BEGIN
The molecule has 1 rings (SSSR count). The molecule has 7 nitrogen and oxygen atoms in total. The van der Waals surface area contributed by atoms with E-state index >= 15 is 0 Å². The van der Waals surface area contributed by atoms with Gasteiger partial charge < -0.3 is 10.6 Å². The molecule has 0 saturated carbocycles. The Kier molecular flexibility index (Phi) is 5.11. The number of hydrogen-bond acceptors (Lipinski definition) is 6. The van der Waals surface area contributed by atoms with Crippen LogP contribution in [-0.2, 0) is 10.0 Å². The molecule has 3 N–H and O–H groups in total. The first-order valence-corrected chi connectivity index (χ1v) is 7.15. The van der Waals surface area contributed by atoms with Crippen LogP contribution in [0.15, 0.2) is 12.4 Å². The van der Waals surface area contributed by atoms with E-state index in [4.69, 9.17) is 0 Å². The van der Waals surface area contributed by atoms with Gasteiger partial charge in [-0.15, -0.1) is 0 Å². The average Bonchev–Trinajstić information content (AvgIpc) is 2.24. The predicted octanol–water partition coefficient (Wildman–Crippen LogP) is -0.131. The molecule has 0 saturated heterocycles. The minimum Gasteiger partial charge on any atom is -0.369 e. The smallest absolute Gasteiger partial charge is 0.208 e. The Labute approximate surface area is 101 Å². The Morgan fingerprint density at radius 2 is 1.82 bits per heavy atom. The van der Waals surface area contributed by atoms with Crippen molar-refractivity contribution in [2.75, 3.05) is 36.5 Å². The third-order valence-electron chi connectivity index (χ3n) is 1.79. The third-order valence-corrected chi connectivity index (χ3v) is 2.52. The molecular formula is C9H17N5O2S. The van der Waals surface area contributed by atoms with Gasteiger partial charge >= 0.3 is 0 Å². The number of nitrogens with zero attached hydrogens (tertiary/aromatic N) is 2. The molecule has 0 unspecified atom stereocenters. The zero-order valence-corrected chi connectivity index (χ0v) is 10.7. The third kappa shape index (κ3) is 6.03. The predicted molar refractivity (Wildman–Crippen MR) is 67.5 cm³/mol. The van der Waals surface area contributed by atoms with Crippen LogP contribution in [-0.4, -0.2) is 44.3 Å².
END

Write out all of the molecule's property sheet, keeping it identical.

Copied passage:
The molecule has 1 rings (SSSR count). The molecule has 7 nitrogen and oxygen atoms in total. The van der Waals surface area contributed by atoms with E-state index >= 15 is 0 Å². The van der Waals surface area contributed by atoms with Gasteiger partial charge < -0.3 is 10.6 Å². The molecule has 0 saturated carbocycles. The Kier molecular flexibility index (Phi) is 5.11. The number of hydrogen-bond acceptors (Lipinski definition) is 6. The van der Waals surface area contributed by atoms with Crippen LogP contribution in [-0.2, 0) is 10.0 Å². The molecule has 3 N–H and O–H groups in total. The first-order valence-corrected chi connectivity index (χ1v) is 7.15. The van der Waals surface area contributed by atoms with Crippen LogP contribution in [0.15, 0.2) is 12.4 Å². The van der Waals surface area contributed by atoms with E-state index in [4.69, 9.17) is 0 Å². The van der Waals surface area contributed by atoms with Gasteiger partial charge in [-0.15, -0.1) is 0 Å². The average Bonchev–Trinajstić information content (AvgIpc) is 2.24. The predicted octanol–water partition coefficient (Wildman–Crippen LogP) is -0.131. The molecule has 0 saturated heterocycles. The minimum Gasteiger partial charge on any atom is -0.369 e. The smallest absolute Gasteiger partial charge is 0.208 e. The Labute approximate surface area is 101 Å². The Morgan fingerprint density at radius 2 is 1.82 bits per heavy atom. The van der Waals surface area contributed by atoms with Crippen molar-refractivity contribution in [2.75, 3.05) is 36.5 Å². The third-order valence-electron chi connectivity index (χ3n) is 1.79. The third-order valence-corrected chi connectivity index (χ3v) is 2.52. The molecular formula is C9H17N5O2S. The van der Waals surface area contributed by atoms with Gasteiger partial charge >= 0.3 is 0 Å². The number of nitrogens with zero attached hydrogens (tertiary/aromatic N) is 2. The molecule has 0 unspecified atom stereocenters. The zero-order valence-corrected chi connectivity index (χ0v) is 10.7. The third kappa shape index (κ3) is 6.03. The predicted molar refractivity (Wildman–Crippen MR) is 67.5 cm³/mol. The van der Waals surface area contributed by atoms with Crippen LogP contribution in [-0.4, -0.2) is 44.3 Å².